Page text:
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Five jump races to keep an eye out for during the 2021-22 National Hunt season


With the 2021 flat season culminating at Ascot’s British Champions Day last month, where the finest horses are crowned the bestin their respective categories, attention is now quickly turning to the upcoming National Hunt racing season, which gets underway later this month with the Open Meeting at Cheltenham acting as the traditional curtain raiser.

With racegoers allowed back to jump meetings for the first time since the 2020 renewal of the Cheltenham Festival, there is plenty to get excited about ahead of the 2021-22 National Hunt campaign. So, let’s take a look five unmissable jump races that will take place over the course of the next six months or so. Read on to find out more.

The Betfair Chase – Haydock Park, November 20th

Despite only being inaugurated in 2005, the Betfair Chase is now one of the biggest races on the National Hunt calendar. In fact, the £160,000 outing holds the honour of being the first Grade 1 race of the British season. Contested over three miles and one and a half furlongs, jumping 19 fences at Haydock Park, it’s fair to say that the Betfair Chase is a grueling race. The Sir Alex Ferguson-owned Clan des Obeaux, who was a narrow second behind Bristol De Maiin the horse racing results from Paddy Power,is the ante-post favouriteto win the race this year.

Trophy Chase – Newbury, November 27th

Up there with the Betfair Chase, the Trophy Chase at Newbury is another big race to look forward to later this month. It may not be a Group 1 contest like its counterpart, but it boasts a slightly bigger prize purse of £200,000 — making it the richest handicap in the United Kingdom outside of the English and Scottish Grand Nationals. Raced over three miles and two furlongs, several Trophy Chase winners have gone on to win the Cheltenham Gold Cup or the Grand National later in their careers, including Many Clouds, Native River, Denman.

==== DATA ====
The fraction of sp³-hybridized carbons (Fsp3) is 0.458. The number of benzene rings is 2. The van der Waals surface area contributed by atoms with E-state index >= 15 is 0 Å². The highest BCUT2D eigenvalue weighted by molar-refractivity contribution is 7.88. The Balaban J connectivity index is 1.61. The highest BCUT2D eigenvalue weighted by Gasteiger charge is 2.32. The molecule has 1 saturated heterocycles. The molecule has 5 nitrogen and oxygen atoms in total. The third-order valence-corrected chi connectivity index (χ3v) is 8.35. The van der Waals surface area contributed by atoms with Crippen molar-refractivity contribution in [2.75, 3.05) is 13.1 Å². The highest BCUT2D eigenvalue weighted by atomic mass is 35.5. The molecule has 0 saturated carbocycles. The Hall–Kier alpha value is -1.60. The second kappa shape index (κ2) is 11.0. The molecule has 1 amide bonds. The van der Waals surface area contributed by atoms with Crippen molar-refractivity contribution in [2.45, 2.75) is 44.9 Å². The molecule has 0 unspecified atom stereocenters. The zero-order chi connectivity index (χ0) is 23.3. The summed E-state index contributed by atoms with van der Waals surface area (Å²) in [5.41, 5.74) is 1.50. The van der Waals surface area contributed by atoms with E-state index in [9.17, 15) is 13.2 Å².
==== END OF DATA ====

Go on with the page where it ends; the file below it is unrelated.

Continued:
King George VI Chase – Kempton, December 26th

Jumping forward to the festive period now and the King George VI Chase at Kempton, which traditionally takes place on Boxing Day, really is one of the best National Hunt races of the season — arguably only behind the Gold Cup and the Grand National. Dating back to 1937, the highlight race of Kempton Park’s Christmas Festival is contested over a distance of three miles and joins the Betfair Chase and the Cheltenham Gold Cup in forming the Jockey Club Triple Crown. The great Kauto Star won the race four times in a row between 2006 and 2009, returning to Kempton to win it for a record-breaking fifth time in 2011.

Cheltenham Gold Cup – Cheltenham, March 18th

There are so many top races at the Cheltenham Festival that could have featured on this list, but you simply can’t look beyond the prestigious Cheltenham Gold Cup. Raced on the fourth and final day of the iconic Prestbury Park meeting, the three-mile, two-and-a-half-furlong race is the highlight of the Festival. With a huge £468,750 up for grabs, it is also one of the richest races in the United Kingdom. It goes without saying that some of the best horses ever are on the Gold Cup roll of honour, including Arkle, Best Mate and Golden Miller.

The Grand National – Aintree, April 9th

The biggest and arguably most well-known race around the world, the Grand National is one you will certainly not want to miss. Dating all the way back to 1839, the mammoth four-mile, two-and-a-half-furlong race is deemed to be the ultimate test of horse and rider. And with 30 fences, many of which are the most difficult jumps in the entire sport, it is clear to see how it earned its name. Last year, Rachael Blackmore became the first female rider to win the National aboard 11/1 shot Minella Times. A trip to Aintree has got to be at the top of everyone’s bucket list!